“People have money and purchasing power is sufficient, but young people don’t like farm work, which is still the major employer, and other work is hard to get especially government work. Many young people are unemployed and roam the city. Projects involving overseas investment, mainly from China, employ their own people imported from abroad because local people are not considered good enough,” he said.
“This has led to an influx of foreigners, many of whom are Chinese and who do not mix with the locals. This has led to a new problem of a lot of land being bought up by Chinese and trade in villages starting to be controlled by them.”
Problems also exist in the field of education, according to one 55-year-old educator in Dili.
“Education is not as advanced as we would like it to be. One problem is the language when it comes to our students going to Indonesia or English-speaking countries. Most students studying here are of mediocre quality,” he said.
According to him, three languages are taught in East Timorese schools — Tetum (the local language), Portuguese and English. This leads to confusion and limits the acquiring of knowledge amongst teachers, which has a knock-on effect on students and subsequently the workforce.
An unstable political situation in the country has also caused problems, with frequent ministerial changes resulting in many about turns and changes in policy.
“Regrettably, moral education is not given enough attention so that the discipline and self-esteem of students are low. We are all Catholics but, it seems clear, not Catholic in our behavior, he said.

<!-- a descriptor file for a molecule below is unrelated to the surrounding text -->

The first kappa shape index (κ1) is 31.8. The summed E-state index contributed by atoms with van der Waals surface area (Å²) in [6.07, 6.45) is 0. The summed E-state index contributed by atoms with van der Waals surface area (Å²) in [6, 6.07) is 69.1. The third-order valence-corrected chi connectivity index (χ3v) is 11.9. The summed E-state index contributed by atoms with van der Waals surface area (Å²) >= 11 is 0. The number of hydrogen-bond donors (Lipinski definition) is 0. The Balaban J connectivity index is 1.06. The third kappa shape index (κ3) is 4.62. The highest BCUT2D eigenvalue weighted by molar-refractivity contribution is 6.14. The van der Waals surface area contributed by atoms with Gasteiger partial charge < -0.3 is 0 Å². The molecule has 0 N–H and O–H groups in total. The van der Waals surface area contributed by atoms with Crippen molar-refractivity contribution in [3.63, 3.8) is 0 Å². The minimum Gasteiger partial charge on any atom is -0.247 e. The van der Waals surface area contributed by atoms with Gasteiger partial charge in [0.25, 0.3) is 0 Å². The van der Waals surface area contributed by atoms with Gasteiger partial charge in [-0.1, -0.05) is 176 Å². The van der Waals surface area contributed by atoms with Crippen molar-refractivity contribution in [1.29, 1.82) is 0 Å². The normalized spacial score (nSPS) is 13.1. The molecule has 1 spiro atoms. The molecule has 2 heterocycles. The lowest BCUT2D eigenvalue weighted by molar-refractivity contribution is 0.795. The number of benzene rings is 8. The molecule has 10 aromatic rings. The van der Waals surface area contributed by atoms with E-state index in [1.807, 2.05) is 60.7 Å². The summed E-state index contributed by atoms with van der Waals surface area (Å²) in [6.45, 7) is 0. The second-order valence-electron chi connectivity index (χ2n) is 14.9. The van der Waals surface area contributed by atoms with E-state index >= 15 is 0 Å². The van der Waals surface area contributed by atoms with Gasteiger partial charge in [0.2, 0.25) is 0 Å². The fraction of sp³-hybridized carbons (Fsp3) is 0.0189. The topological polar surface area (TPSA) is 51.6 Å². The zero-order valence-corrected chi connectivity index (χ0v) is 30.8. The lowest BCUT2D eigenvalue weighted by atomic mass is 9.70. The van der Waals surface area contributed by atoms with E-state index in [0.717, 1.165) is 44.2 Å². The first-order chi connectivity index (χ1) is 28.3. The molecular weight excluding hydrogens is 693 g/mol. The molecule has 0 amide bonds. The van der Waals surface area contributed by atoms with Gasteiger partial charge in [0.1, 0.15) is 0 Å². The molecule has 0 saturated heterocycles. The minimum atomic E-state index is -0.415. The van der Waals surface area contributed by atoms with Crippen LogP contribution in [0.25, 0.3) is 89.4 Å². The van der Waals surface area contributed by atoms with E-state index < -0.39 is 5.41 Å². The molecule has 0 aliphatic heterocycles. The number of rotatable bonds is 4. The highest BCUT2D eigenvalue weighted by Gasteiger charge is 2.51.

“In schools, teachers are very afraid of the students. There is a saying: ‘The teacher’s life is in the hands of the students.’ Students just pass to a higher grade automatically.”
Regarding community life as a Catholic, a lay activist with the Legion of Mary and Catholic Charismatics agreed with the educator.
“We are a Catholic church in Timor Leste in name only. Complaints from priests from all of the country’s dioceses are that Catholics live more on Catholic formalities but not on Catholic behavior. This government has a lot of corrupt officials, whether in the legislature, executive or judiciary. Even in the police and army, corruption is rampant,” he said.
“We ordinary people know and see the situation is no better than the time with Indonesia before. In May and October, we diligently pray the rosary and every night a house visited by the statue of the Virgin Mary becomes a place for an all-night party. Honoring Our Lady during those two months becomes an excuse to party and get drunk.
“It is true that we are statistically Catholic — almost 100 percent — but people’s behavior does not reach 50 percent.”
Timor-Leste is still young and needs to learn to organize itself politically, socially, moralistically and spiritually. Unfortunately, the country is experiencing so many things that are not conducive to the teachings of love.
“I am very doubtful about whether the next generation will remain Catholic or not,” a friend in Dili told me.
“We, this old generation, will soon be gone, and it is clear what is true and good according to the traditions and teachings of the Catholic Church is slipping away. There must be a comprehensive awareness in Timor-Leste of what life is all about in a Catholic country.”
The views expressed in this article are those of the author and do not necessarily reflect the official editorial position of UCA News.